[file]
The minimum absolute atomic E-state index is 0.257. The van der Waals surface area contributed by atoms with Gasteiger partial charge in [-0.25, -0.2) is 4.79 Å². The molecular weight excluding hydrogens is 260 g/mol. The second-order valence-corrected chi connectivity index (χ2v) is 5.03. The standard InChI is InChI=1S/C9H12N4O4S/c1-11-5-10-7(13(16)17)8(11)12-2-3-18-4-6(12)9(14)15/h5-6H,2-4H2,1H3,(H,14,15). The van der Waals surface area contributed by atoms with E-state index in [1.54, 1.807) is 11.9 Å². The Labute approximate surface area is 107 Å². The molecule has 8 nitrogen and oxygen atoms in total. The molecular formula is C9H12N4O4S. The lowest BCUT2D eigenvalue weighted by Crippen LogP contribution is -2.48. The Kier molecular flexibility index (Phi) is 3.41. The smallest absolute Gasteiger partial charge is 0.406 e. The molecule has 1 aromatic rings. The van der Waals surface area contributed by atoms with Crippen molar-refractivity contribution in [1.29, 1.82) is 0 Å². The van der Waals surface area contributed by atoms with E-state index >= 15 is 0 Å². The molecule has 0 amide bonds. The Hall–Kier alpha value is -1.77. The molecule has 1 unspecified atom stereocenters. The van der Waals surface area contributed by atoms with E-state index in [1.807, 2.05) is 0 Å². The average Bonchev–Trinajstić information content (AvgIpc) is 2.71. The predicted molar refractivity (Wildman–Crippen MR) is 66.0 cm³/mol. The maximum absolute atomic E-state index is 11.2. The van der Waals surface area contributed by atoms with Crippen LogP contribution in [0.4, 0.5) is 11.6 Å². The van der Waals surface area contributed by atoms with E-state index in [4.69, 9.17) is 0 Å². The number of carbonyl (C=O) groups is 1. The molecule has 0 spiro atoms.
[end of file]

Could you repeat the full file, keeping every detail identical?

The minimum absolute atomic E-state index is 0.257. The van der Waals surface area contributed by atoms with Gasteiger partial charge in [-0.25, -0.2) is 4.79 Å². The molecular weight excluding hydrogens is 260 g/mol. The second-order valence-corrected chi connectivity index (χ2v) is 5.03. The standard InChI is InChI=1S/C9H12N4O4S/c1-11-5-10-7(13(16)17)8(11)12-2-3-18-4-6(12)9(14)15/h5-6H,2-4H2,1H3,(H,14,15). The van der Waals surface area contributed by atoms with E-state index in [1.54, 1.807) is 11.9 Å². The Labute approximate surface area is 107 Å². The molecule has 8 nitrogen and oxygen atoms in total. The molecular formula is C9H12N4O4S. The lowest BCUT2D eigenvalue weighted by Crippen LogP contribution is -2.48. The Kier molecular flexibility index (Phi) is 3.41. The smallest absolute Gasteiger partial charge is 0.406 e. The molecule has 1 aromatic rings. The van der Waals surface area contributed by atoms with Crippen molar-refractivity contribution in [1.29, 1.82) is 0 Å². The van der Waals surface area contributed by atoms with E-state index >= 15 is 0 Å². The molecule has 0 amide bonds. The Hall–Kier alpha value is -1.77. The molecule has 1 unspecified atom stereocenters. The van der Waals surface area contributed by atoms with E-state index in [1.807, 2.05) is 0 Å². The average Bonchev–Trinajstić information content (AvgIpc) is 2.71. The predicted molar refractivity (Wildman–Crippen MR) is 66.0 cm³/mol. The maximum absolute atomic E-state index is 11.2. The van der Waals surface area contributed by atoms with Crippen LogP contribution in [0.4, 0.5) is 11.6 Å². The van der Waals surface area contributed by atoms with E-state index in [4.69, 9.17) is 0 Å². The number of carbonyl (C=O) groups is 1. The molecule has 0 spiro atoms.